March 8 – Wall Street Journal (Jing Yang, Rebecca Feng and Joe Wallace): “Chinese nickel titan Tsingshan Holding Group faces billions of dollars in trading losses, people familiar with the company said, after Russia’s war in Ukraine set off an unprecedented rise in the price of a key metal used in stainless steel and electric-vehicle batteries. The paper loss stood at $8 billion on Monday, before violent moves in nickel prices led the London Metal Exchange to suspend trading in the metal on Tuesday, one of the people said. Late Tuesday, the exchange said it anticipates trading won’t resume before Friday.”
March 9 – Bloomberg: “One of Chinese developers’ remaining funding channels is drying up, further weakening their abilities to repay debt amid an industrywide cash squeeze. Domestic issuance of asset-backed securities by real estate firms was almost halved the first two months of this year to 47.5 billion yuan ($7.5bn), the slowest annual start since 2018… The weakness in ABS sales shows that lenders and investors are shunning Chinese developers well beyond mainstream fundraising venues likes loans and bonds, after a crackdown on excessive debt and slumping homes sales helped trigger a record wave of defaults. It also comes as at least two real estate firms have encountered difficulties honoring ABS payments on time.”
March 11 – Financial Times (Edward White, Chan Ho-him and Tom Mitchell): “Mainland China is struggling to contain its biggest coronavirus outbreak since the pandemic erupted in Wuhan two years ago, as the Omicron variant tests President Xi Jinping’s zero-tolerance strategy and puts Shanghai at risk of being locked down. Changchun, the capital of north-eastern Jilin province with 9mn people and an important manufacturing base, was ordered into lockdown on Friday after 23 new cases were reported… Health authorities reported that daily case numbers have tripled in the past week, adding up to more than 1,100 cases across 17 regions…”
March 7 – Bloomberg: “Foreign investors reduced their holdings of Chinese government bonds by the most ever last month as Russia’s invasion of Ukraine roiled fixed-income markets worldwide. Overseas investors sold a net 35 billion yuan ($5.5bn) of Chinese government bonds in February, marking the largest monthly cut on record and the first reduction since March 2021…”
March 8 – Wall Street Journal (Jacky Wong): “Food security and self-sufficiency have long been high on the agenda of Chinese policy makers. Russia’s invasion of Ukraine gives Beijing more reasons to focus on the issue. Weaning itself off imported foodstuffs would mean more investment into the biotechnology industry and more widespread use of genetically modified food. Over the weekend, Chinese President Xi Jinping reiterated the importance of being self-sufficient in food… ‘The rice bowls of the Chinese people have to be filled mainly with Chinese grain,’ he said.”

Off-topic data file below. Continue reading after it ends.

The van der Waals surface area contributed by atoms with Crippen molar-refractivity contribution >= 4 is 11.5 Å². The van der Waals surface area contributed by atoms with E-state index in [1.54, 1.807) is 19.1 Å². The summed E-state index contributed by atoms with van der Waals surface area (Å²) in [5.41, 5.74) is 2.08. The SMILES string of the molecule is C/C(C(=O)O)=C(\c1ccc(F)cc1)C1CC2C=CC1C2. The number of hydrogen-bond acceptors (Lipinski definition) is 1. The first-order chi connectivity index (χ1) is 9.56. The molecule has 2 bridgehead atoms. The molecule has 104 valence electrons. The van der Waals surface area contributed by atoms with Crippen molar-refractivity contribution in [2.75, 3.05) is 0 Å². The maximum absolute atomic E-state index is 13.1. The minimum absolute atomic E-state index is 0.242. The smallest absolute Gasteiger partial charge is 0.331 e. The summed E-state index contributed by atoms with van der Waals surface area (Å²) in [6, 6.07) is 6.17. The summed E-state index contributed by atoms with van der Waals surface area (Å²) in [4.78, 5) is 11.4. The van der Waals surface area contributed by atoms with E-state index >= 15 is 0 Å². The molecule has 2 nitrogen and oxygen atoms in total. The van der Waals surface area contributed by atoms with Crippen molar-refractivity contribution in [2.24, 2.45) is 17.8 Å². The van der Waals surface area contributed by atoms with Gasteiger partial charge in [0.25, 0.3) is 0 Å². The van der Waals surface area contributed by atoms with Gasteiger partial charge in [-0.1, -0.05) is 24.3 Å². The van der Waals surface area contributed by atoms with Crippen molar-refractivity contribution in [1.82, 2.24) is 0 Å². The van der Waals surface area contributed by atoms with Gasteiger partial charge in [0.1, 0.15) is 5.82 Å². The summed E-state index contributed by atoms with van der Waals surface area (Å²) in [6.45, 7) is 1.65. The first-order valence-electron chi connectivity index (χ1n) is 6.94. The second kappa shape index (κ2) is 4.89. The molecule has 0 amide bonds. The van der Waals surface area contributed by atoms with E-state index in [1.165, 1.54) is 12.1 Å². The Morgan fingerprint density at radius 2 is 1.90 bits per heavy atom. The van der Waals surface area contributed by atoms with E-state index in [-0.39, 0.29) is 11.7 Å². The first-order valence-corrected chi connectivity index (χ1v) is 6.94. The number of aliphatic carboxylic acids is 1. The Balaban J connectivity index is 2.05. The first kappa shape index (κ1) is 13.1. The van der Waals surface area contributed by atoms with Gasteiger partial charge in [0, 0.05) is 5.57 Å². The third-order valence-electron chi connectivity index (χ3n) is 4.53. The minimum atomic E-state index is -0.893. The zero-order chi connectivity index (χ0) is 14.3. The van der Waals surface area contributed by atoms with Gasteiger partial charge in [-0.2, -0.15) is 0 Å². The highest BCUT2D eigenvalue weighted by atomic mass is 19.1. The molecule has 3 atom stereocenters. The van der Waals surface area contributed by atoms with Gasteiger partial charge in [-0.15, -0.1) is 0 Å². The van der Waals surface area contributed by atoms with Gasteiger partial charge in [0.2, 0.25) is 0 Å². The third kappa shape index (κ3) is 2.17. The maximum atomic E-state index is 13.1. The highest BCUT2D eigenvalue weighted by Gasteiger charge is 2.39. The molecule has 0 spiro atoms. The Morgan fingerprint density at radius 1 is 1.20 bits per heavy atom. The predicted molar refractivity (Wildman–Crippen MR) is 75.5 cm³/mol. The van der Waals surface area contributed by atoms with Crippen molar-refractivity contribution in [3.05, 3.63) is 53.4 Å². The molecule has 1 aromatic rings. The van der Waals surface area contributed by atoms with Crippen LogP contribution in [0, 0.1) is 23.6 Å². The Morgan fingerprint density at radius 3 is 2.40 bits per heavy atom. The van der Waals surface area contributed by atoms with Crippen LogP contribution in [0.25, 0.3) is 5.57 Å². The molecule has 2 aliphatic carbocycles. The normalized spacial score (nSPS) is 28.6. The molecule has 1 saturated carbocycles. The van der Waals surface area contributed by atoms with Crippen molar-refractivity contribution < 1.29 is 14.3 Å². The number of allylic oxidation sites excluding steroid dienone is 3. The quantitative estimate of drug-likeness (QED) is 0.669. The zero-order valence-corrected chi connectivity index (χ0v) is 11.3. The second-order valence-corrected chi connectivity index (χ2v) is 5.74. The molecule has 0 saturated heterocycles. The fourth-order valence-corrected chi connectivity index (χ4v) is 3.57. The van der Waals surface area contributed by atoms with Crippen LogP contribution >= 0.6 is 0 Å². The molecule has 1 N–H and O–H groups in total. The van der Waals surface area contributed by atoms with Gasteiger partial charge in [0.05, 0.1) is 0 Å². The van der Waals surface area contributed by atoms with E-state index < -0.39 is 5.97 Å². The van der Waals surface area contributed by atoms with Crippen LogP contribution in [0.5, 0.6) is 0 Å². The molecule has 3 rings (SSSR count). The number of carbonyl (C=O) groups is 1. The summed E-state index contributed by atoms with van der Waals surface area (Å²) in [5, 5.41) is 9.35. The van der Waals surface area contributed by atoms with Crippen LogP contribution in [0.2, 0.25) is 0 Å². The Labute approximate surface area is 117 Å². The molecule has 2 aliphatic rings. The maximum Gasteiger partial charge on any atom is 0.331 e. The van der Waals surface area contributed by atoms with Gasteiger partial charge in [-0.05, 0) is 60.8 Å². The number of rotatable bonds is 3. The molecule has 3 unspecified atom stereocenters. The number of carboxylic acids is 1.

Central Banker Watch:
March 10 – Financial Times (Martin Arnold): “The balance of power at the European Central Bank has shifted decisively in favour of hawkish officials determined to tackle the risk of inflation spiralling upwards, despite fears that the war in Ukraine could drag Europe into recession. Several ECB governing council members argued at Thursday’s meeting that it should wait before speeding up the withdrawal of its bond-buying stimulus due to uncertainty over the economic fallout from Russia’s invasion of Ukraine. But they were outnumbered by more hawkish voices. ‘The argument about inflation dominated and prevailed over anything else, including the war, the uncertainty and the fears about growth,’ said one person involved in the meeting.”
March 10 – Financial Times (Martin Arnold and Tommy Stubbington): “The European Central Bank has scaled back its bond-buying stimulus plan in response to inflation being driven up by the war in Ukraine, while giving itself more flexibility on the timing of a potential interest rate rise this year. ‘The Russian invasion of Ukraine is a watershed for Europe,’ the ECB said…, adding that it would ‘take whatever action is needed . . . to pursue price stability and to safeguard financial stability’. Analysts interpreted the move to speed up the ECB’s exit from buying more bonds as a signal that it could raise interest rates in the fourth quarter in an effort to contain soaring inflation — which would be the first such move for more than a decade.”
March 10 – Bloomberg (Carolynn Look and Jana Randow): “The European Central Bank unexpectedly accelerated its wind-down of monetary stimulus, signaling it’s more concerned about record inflation than weaker economic growth as Russia’s invasion of Ukraine threatens to propel prices even higher. Calling the war a ‘watershed’ moment for Europe, ECB officials pledged to slow bond buying from the start of May, and said they could halt the program as soon as the third quarter. They tried to temper that by making a subsequent interest-rate hike less automatic.”
Global Bubble Watch: